Deborah Tuerkheimer’s Judging Sex & The En Banc Opinion That Reversed The Rape Shield Killing Ruling

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Back in 2010, I posted an entry about the Sixth Circuit’s opinion in Gagne v. Booker, 596 F.3d 335 (6th Cir. 2010), the (in)famous rape shield case in which the dissent accused the majority of “effectively abrogat[ing] every rape-shield statute in this circuit….” At the time, I thought that this statement was a bit hyperbolic but agreed with the dissenting judge that the opinion was a nasty piece of work, so I am glad to report that the Sixth Circuit overturned it in in en banc opinion issued yesterday: Gagne v. Booker. In this post, I will address the court’s holding as well as a terrific forthcoming article, Judging Sex (forthcoming, Cornell Law Review), by Professor Deborah Tuerkheimer.

Let’s start with the basic facts of Booker. As I wrote 2+ years ago,

In Booker, “Lewis Gagne and his co-defendant, Donald Swathwood, were each charged with three counts of criminal sexual misconduct for forcibly and simultaneously engaging in sexual activities with Gagne’s ex-girlfriend,  Pamela Clark.” “All of the charges arose out of events occurring over the course of one night,” with some of those events consisting of drug use and group sexual activity on July 3, 2000.   The main issue at trial was not whether Clark engaged in this group sexual activity but whether she consented to it.

Before trial, “Gagne filed a motion in limine seeking to introduce evidence regarding several aspects of Clark’s prior sexual experiences and tastes.” The trial court, however,  ”denied the motion in part, excluding evidence regarding two subjects…: an incident of group sexual activity involving Gagne, Clark, and a man named Ruben Bermudez; and Clark’s solicitation of Gagne’s father to join her and Gagne in group sex.”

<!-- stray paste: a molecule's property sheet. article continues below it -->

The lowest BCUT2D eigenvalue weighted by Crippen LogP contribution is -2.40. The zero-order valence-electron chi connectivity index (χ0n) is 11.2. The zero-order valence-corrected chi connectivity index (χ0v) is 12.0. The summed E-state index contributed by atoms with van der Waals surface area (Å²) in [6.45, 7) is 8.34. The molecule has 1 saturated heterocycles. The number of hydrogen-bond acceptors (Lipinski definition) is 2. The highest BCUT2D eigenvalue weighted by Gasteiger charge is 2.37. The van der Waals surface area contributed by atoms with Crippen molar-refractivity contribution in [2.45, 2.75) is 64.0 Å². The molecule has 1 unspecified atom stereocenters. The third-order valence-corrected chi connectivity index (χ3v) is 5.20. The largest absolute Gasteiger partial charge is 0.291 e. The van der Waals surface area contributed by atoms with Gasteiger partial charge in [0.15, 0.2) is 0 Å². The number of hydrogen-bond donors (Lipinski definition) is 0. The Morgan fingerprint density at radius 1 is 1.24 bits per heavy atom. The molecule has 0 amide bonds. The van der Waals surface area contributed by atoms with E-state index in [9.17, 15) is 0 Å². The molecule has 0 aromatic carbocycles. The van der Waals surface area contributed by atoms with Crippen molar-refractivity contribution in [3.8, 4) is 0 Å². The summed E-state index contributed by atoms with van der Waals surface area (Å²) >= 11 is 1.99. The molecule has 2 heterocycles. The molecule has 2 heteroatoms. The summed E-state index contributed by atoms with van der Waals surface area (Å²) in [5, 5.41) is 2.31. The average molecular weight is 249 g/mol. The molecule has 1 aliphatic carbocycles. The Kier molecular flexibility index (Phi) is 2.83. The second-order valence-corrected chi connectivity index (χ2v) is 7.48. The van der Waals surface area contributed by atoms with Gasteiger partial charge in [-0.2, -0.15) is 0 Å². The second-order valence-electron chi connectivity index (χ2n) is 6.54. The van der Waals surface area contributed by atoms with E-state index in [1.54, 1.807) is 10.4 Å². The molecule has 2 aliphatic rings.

After Gagne unsuccessfully appealed in state court, he filed a successful petition for a writ of habeas corpus with the United States District Court for the Eastern District of Michigan, with the Sixth Circuit later affirming the district court’s opinion granting the petition. The basis for Gagne’s petition was that the exclusion of the sexual evidence violated his right to present a defense, meaning that the courts found, in effect, that the rape shield rule (as applied) was arbitrary or disproportionate to the ends that it was designed to serve and that the excluded evidence was “highly relevant” and “indispensable” to Gagne’s defense.

In its en banc plurality opinion, the Sixth Circuit found this conclusion to be hogwash. Instead, according to the court,

The United States Supreme Court has never held that rape-shield statutes do not represent a legitimate state interest, nor has it ever held that highly probative evidence will necessarily outweigh that interest. Quite to the contrary, the Court held in Lucas…that the trial court must balance the state’s interest against the defendant’s interest on a case-by-case basis, and neither interest is superior per se. And the Court concluded in Crane…that a trial court may even “exclude competent, reliable evidence . . . central to the defendant’s claim of innocence,” so long as there exists a “valid state justification.” The Michigan Court of Appeals properly weighed the competing interests, as Supreme Court precedent requires, and did not misidentify or misapply any clearly established federal law.

In other words, the plurality cut to the heart of the matter and found that there was clearly not a violation of Gagne’s right to present a defense without really digging into a full blown rape shield analysis. I therefore much prefer the concurring opinion of Judge Sutton, who wrote separately to point out, inter alia, that